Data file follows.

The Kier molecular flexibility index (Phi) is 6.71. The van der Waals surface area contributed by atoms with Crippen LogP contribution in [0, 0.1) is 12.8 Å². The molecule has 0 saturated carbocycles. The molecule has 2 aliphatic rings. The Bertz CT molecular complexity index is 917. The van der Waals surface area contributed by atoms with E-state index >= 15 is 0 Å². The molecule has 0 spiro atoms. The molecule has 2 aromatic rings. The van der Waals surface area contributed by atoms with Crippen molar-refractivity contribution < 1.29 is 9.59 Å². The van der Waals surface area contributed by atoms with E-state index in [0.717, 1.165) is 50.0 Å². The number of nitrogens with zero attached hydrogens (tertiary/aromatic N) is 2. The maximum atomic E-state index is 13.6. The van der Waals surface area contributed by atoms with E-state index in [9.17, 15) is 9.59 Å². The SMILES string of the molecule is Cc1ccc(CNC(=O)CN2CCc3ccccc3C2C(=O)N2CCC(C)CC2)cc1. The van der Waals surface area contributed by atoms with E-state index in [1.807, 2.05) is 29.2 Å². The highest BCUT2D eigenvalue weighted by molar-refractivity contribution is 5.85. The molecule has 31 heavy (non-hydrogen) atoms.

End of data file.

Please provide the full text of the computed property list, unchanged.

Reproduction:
The Kier molecular flexibility index (Phi) is 6.71. The van der Waals surface area contributed by atoms with Crippen LogP contribution in [0, 0.1) is 12.8 Å². The molecule has 0 saturated carbocycles. The molecule has 2 aliphatic rings. The Bertz CT molecular complexity index is 917. The van der Waals surface area contributed by atoms with E-state index >= 15 is 0 Å². The molecule has 0 spiro atoms. The molecule has 2 aromatic rings. The van der Waals surface area contributed by atoms with Crippen molar-refractivity contribution < 1.29 is 9.59 Å². The van der Waals surface area contributed by atoms with E-state index in [0.717, 1.165) is 50.0 Å². The number of nitrogens with zero attached hydrogens (tertiary/aromatic N) is 2. The maximum atomic E-state index is 13.6. The van der Waals surface area contributed by atoms with E-state index in [9.17, 15) is 9.59 Å². The SMILES string of the molecule is Cc1ccc(CNC(=O)CN2CCc3ccccc3C2C(=O)N2CCC(C)CC2)cc1. The van der Waals surface area contributed by atoms with E-state index in [1.807, 2.05) is 29.2 Å². The highest BCUT2D eigenvalue weighted by molar-refractivity contribution is 5.85. The molecule has 31 heavy (non-hydrogen) atoms.